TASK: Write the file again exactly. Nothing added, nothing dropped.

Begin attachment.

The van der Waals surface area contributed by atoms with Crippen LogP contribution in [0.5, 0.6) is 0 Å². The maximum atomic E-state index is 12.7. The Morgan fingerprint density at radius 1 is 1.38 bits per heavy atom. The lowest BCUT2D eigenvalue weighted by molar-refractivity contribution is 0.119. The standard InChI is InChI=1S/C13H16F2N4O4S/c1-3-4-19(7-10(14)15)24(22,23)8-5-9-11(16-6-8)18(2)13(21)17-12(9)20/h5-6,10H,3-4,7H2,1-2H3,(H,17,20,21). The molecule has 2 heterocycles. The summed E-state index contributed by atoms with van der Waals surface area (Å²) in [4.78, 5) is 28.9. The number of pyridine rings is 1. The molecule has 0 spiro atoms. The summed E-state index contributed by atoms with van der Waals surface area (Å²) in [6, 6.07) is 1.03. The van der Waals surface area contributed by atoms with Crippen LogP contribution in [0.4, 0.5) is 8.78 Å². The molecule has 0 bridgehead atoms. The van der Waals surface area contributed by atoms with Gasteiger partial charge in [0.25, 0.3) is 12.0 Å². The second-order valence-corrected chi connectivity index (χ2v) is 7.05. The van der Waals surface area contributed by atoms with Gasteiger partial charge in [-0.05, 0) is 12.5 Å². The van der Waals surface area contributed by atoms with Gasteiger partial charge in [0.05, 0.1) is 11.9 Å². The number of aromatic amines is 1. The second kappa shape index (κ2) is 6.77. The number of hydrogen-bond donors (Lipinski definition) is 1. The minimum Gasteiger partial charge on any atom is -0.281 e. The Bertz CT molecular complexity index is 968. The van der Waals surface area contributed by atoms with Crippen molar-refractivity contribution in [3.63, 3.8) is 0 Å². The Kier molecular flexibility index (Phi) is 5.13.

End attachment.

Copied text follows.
The van der Waals surface area contributed by atoms with Crippen LogP contribution in [0.5, 0.6) is 0 Å². The maximum atomic E-state index is 12.7. The Morgan fingerprint density at radius 1 is 1.38 bits per heavy atom. The lowest BCUT2D eigenvalue weighted by molar-refractivity contribution is 0.119. The standard InChI is InChI=1S/C13H16F2N4O4S/c1-3-4-19(7-10(14)15)24(22,23)8-5-9-11(16-6-8)18(2)13(21)17-12(9)20/h5-6,10H,3-4,7H2,1-2H3,(H,17,20,21). The molecule has 2 heterocycles. The summed E-state index contributed by atoms with van der Waals surface area (Å²) in [4.78, 5) is 28.9. The number of pyridine rings is 1. The molecule has 0 spiro atoms. The summed E-state index contributed by atoms with van der Waals surface area (Å²) in [6, 6.07) is 1.03. The van der Waals surface area contributed by atoms with Crippen LogP contribution in [0.4, 0.5) is 8.78 Å². The molecule has 0 bridgehead atoms. The van der Waals surface area contributed by atoms with Gasteiger partial charge in [0.25, 0.3) is 12.0 Å². The second-order valence-corrected chi connectivity index (χ2v) is 7.05. The van der Waals surface area contributed by atoms with Gasteiger partial charge in [-0.05, 0) is 12.5 Å². The van der Waals surface area contributed by atoms with Gasteiger partial charge in [0.05, 0.1) is 11.9 Å². The number of aromatic amines is 1. The second kappa shape index (κ2) is 6.77. The number of hydrogen-bond donors (Lipinski definition) is 1. The minimum Gasteiger partial charge on any atom is -0.281 e. The Bertz CT molecular complexity index is 968. The van der Waals surface area contributed by atoms with Crippen molar-refractivity contribution in [3.63, 3.8) is 0 Å². The Kier molecular flexibility index (Phi) is 5.13.